The Newbie Challenge: 30 Steps to Get Started in Real Estate in 30 Days

by Matt Faircloth

Anyone up for a challenge?

Hi all, Liz back with you this week! Most of you would probably agree we live in an “instant gratification” society. If there is something you don’t like in your life, well, all you need to do is Google it and see how you can quickly change it. We all like shortcuts and cliff notes. And most of us here on BP want real estate investing success — immediately. I’ve always loved the quote, “Most overnight successes took 10 years.” Isn’t that true? Every success in real estate (and in life) takes time, focus, and guts. There are no shortcuts. It really doesn’t happen overnight. However, what it does take is consistent action, commitment and a plan.

Here is a challenge for all those newbies out there. Here are 30 steps you can take in the next 30 days to get started in the real estate investing business. While these 30 steps are not going to make you a real estate millionaire overnight, they certainly can help provide direction and momentum. And the good news about momentum is that “momentum creates more momentum!”

If you are interested in taking on this 30 day challenge, I would love to hear about your progress in the comments section below!

30 Steps to Get Started in Real Estate in 30 Days

1. Do some soul searching.

Establish your real estate investing goals. I call this your “why” statement. What is the WHY behind your interest in real estate investing goals? What are you passionate about? Just to “make money” is quite honestly not good enough.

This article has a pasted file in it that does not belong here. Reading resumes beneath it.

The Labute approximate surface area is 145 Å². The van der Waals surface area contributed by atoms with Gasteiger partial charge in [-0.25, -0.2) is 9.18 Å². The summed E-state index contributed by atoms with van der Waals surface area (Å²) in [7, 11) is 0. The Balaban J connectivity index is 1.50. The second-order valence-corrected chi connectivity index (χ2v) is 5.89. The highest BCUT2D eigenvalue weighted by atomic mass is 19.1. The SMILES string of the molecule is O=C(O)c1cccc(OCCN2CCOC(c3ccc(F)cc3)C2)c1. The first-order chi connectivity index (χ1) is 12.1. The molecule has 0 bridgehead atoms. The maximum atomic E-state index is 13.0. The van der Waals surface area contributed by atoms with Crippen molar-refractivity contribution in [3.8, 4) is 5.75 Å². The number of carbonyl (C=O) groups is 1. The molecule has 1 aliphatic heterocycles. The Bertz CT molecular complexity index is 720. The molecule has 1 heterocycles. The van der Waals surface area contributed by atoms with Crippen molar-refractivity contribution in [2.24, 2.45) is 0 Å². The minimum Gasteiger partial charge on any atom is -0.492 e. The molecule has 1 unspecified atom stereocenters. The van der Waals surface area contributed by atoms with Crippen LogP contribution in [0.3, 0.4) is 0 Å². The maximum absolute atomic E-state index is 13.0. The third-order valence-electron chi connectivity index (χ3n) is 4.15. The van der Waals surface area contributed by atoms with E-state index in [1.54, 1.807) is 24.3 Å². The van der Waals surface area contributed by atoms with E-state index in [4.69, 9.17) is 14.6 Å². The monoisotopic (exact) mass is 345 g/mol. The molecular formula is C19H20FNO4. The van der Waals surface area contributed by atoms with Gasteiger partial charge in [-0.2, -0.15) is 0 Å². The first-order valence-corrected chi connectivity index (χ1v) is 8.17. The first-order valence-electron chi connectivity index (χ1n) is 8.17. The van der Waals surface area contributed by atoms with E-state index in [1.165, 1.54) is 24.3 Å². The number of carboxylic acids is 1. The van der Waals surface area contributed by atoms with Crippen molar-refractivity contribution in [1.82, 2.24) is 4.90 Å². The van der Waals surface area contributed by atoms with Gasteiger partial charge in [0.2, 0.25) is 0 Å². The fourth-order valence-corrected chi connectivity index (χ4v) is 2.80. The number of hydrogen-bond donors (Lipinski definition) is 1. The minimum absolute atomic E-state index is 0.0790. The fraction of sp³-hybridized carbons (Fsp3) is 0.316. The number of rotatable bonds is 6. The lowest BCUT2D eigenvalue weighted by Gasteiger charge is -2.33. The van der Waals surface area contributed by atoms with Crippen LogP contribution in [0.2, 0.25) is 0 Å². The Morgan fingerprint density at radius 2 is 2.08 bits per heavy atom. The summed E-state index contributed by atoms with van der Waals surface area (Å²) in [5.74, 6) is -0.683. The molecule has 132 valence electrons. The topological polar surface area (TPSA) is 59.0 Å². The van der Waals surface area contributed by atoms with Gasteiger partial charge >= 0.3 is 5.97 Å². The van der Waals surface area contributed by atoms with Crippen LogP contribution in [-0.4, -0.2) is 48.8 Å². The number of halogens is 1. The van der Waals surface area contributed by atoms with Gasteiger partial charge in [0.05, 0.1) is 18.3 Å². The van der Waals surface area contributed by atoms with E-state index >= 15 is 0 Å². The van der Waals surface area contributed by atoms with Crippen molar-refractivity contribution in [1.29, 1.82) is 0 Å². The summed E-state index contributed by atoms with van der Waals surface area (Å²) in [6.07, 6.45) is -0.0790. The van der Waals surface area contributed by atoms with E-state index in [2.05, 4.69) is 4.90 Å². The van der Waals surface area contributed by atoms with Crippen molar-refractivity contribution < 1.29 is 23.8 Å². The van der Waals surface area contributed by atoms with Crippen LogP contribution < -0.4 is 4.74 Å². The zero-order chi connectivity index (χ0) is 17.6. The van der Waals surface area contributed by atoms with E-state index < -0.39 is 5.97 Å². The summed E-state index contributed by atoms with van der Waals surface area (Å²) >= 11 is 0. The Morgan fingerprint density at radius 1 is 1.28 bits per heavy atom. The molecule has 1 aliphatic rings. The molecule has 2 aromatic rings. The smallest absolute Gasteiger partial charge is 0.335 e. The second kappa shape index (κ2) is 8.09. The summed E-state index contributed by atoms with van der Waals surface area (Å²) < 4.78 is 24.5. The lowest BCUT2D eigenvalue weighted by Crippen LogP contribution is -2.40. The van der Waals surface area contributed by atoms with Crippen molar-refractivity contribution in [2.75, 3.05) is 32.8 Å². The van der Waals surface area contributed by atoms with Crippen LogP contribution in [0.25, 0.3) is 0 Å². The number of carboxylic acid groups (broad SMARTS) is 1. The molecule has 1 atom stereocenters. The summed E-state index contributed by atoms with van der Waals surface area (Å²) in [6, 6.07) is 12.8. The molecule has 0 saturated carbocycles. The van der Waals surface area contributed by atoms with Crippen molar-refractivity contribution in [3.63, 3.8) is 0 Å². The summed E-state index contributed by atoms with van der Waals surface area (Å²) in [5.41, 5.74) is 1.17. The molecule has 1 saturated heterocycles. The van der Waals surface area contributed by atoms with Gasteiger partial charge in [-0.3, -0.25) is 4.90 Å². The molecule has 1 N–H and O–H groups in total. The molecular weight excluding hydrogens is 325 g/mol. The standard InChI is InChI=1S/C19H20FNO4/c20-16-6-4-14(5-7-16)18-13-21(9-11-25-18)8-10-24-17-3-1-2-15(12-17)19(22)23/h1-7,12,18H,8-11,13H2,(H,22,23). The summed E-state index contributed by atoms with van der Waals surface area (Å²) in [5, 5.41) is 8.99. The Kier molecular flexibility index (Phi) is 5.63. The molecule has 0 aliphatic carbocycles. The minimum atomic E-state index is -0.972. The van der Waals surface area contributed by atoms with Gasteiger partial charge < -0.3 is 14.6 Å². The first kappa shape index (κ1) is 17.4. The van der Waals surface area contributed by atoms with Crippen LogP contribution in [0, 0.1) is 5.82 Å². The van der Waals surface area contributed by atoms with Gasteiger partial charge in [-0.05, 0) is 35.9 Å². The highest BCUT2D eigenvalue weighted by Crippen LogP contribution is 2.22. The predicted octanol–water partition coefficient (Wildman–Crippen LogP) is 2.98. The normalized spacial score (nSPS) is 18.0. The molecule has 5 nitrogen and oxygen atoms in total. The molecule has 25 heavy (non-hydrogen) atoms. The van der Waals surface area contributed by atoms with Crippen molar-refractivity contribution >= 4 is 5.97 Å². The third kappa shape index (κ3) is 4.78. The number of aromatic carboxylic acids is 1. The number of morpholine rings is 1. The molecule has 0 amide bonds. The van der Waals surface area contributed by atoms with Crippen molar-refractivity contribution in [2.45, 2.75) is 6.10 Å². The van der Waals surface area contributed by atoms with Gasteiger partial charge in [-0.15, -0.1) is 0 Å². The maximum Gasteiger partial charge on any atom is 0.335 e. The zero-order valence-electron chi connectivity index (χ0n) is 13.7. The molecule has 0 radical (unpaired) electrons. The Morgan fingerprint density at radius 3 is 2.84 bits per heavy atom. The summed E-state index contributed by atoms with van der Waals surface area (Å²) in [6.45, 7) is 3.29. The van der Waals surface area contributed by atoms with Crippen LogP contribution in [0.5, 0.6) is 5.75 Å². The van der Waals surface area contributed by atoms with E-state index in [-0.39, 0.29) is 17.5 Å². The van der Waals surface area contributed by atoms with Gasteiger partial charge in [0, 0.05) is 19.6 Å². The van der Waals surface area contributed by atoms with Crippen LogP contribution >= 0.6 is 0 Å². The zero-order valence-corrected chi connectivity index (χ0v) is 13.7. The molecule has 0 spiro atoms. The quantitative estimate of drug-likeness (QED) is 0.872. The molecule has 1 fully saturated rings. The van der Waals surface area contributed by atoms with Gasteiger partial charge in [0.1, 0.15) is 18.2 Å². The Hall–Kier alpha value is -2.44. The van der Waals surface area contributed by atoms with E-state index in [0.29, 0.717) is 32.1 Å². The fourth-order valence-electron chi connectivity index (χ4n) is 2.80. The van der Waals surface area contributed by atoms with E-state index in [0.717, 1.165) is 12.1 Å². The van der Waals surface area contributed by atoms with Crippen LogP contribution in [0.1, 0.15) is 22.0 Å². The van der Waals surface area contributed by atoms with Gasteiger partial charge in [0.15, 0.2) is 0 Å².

Listen, this business is not always “sunshine and roses.” It can be tough at times. So you have to have a deep reason behind getting into this business to keep your motivation high!

2. Determine your investment goals.

Cash flow? Planning for retirement? Chunks of cash? If you are looking for cash flow, then “flipping houses” would not be an effective strategy. Your real estate strategy/niche has to align with your investment goals.

3. Take a personal inventory.

Take out a blank piece of paper and on the left hand side of the paper write “1 – 10.” Then, next to each number, write down the top skills and strengths that you currently have. This can be anything from being great with people to being quick with numbers.

If you can’t think of any, consider the feedback you have received from family, friends or work colleagues over the years. Sometimes others will notice our strengths quicker than we can.

4. Assess the “time” you have to put into this new venture.

Time is the one limited resource. If you have little time, how can you carve out more time?

5. Assess the “assets” you have.

This includes your credit score, your available cash, retirement accounts, equity in your home, and friends and family who have available equity and/or cash.